President Donald Trump’s historic summit with North Korean leader Kim Jong Un produced a thaw in relations between the two countries but the communist regime continues to face international sanctions and food shortage problems.
However, one U.S.-based non-profit organization that has been partnering for 20 years with North Korean farmers to help them increase food production is starting to see results.
“Production has been increasing over the last five years because of changes in agriculture,” said Linda Lewis, country director for DPRK at American Friends Service Committee, a Philadelphia-based Quaker organization that has worked with and in North Korea on agricultural and economic issues for several decades.
North Korea’s agriculture is centrally managed and based mostly on cooperative farms while a smaller portion are state industrial farms operated as government enterprises. The average farm in the country has nearly 3,000 people and gets its marching orders of what will be grown usually from the government.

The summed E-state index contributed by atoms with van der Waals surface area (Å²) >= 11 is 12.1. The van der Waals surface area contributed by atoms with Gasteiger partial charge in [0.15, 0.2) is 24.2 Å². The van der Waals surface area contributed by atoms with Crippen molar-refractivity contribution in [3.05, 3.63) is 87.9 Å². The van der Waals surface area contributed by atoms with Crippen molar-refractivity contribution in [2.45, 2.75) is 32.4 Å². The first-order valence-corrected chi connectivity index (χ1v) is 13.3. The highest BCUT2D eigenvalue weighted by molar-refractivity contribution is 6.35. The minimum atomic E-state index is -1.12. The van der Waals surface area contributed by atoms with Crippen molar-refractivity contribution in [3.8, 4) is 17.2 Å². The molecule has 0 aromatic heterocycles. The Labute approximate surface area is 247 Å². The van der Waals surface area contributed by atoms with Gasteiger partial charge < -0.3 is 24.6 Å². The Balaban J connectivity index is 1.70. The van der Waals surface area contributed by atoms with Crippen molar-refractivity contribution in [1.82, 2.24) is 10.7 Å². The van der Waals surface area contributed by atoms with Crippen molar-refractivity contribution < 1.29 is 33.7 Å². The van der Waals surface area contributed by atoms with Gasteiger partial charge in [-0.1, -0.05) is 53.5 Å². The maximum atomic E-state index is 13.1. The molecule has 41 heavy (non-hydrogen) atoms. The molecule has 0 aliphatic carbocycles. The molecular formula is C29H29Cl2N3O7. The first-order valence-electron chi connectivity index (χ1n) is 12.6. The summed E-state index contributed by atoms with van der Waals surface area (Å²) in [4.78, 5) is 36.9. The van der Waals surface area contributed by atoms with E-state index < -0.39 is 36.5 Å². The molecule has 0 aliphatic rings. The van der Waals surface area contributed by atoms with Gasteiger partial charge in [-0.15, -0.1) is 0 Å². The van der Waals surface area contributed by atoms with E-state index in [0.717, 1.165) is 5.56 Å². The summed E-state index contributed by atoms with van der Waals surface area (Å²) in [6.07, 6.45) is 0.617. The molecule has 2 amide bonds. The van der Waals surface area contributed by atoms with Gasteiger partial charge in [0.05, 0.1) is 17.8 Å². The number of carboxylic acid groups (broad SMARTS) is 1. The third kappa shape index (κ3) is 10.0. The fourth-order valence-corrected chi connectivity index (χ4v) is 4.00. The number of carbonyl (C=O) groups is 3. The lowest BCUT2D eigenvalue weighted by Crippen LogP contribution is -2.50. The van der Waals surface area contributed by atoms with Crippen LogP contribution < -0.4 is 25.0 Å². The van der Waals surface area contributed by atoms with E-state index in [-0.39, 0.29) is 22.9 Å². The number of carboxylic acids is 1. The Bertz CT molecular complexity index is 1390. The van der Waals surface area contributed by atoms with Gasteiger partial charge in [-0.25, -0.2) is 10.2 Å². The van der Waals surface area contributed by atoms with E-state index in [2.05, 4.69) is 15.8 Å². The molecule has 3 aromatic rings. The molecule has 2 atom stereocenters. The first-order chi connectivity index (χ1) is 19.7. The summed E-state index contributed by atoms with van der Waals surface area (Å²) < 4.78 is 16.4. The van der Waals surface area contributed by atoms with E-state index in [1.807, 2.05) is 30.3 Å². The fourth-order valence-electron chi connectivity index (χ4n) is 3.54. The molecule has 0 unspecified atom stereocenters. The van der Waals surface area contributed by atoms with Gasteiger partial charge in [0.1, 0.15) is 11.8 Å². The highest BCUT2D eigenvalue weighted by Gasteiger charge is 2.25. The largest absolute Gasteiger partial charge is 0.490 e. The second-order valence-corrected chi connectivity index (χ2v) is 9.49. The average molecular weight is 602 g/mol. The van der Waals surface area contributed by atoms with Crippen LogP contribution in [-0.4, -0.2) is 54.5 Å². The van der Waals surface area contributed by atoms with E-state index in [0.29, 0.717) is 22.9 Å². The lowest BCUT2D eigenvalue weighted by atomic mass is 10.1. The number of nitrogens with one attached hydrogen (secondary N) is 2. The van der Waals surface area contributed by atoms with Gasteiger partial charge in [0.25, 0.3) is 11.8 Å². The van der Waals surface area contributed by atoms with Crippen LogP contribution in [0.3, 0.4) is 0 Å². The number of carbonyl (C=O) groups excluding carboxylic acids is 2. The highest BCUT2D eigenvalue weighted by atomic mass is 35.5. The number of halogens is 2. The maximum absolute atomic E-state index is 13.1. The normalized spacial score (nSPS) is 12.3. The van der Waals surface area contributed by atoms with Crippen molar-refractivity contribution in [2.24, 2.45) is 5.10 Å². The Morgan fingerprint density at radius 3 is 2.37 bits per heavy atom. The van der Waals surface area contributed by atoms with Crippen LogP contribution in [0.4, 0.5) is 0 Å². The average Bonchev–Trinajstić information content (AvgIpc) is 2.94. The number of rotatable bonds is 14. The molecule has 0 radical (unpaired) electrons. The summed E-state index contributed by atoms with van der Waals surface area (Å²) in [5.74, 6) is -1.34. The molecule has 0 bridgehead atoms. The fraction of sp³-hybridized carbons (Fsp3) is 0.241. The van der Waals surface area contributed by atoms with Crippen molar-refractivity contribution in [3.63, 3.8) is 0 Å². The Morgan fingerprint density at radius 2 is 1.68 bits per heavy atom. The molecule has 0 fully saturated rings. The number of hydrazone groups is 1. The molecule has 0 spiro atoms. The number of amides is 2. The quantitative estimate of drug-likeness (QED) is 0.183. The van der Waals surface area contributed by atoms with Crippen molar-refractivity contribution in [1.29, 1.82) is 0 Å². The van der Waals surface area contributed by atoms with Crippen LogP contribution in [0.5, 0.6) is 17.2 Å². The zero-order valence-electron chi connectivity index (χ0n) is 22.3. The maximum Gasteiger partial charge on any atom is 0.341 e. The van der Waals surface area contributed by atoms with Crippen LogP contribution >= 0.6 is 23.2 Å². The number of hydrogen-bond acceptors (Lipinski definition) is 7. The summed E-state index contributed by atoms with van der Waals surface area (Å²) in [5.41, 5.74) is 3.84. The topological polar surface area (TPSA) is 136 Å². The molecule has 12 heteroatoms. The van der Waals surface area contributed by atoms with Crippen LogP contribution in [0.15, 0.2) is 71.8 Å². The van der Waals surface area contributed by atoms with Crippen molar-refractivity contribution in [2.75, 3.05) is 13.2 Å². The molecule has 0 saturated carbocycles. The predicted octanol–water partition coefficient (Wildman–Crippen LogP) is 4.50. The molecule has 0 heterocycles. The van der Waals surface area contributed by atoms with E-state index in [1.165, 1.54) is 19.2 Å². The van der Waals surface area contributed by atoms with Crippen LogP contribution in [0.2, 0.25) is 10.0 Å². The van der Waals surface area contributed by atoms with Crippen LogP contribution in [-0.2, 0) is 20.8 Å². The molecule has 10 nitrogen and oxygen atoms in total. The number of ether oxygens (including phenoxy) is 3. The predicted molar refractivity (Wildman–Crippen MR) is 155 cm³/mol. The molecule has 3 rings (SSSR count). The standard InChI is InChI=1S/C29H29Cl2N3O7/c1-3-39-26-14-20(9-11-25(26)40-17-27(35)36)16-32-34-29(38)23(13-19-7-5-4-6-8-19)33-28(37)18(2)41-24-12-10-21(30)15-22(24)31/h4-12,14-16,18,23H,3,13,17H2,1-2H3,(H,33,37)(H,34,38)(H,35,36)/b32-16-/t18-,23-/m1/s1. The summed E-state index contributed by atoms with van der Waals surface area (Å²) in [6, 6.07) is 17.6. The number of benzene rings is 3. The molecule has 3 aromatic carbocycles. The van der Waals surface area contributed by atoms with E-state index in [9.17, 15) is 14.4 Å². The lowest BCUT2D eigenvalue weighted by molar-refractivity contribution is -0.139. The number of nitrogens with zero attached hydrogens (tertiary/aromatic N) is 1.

Lewis said there have been reforms by North Korea in the past several years that have allowed farmers “more local discretion and individual control over decisions on allocated pieces of land.” The government also allows farmers to sell or barter food when there’s a surplus beyond certain production targets. At the same time, changes in the management of agriculture by the government in the last five years have produced what Lewis calls “more resilience in the face of droughts.”
Lewis said AFSC has operated a program on the ground in North Korea continuously since 1998 focused on increasing agricultural production. Specifically, the group’s goal is greater production of corn and boosting the productivity of rice farming.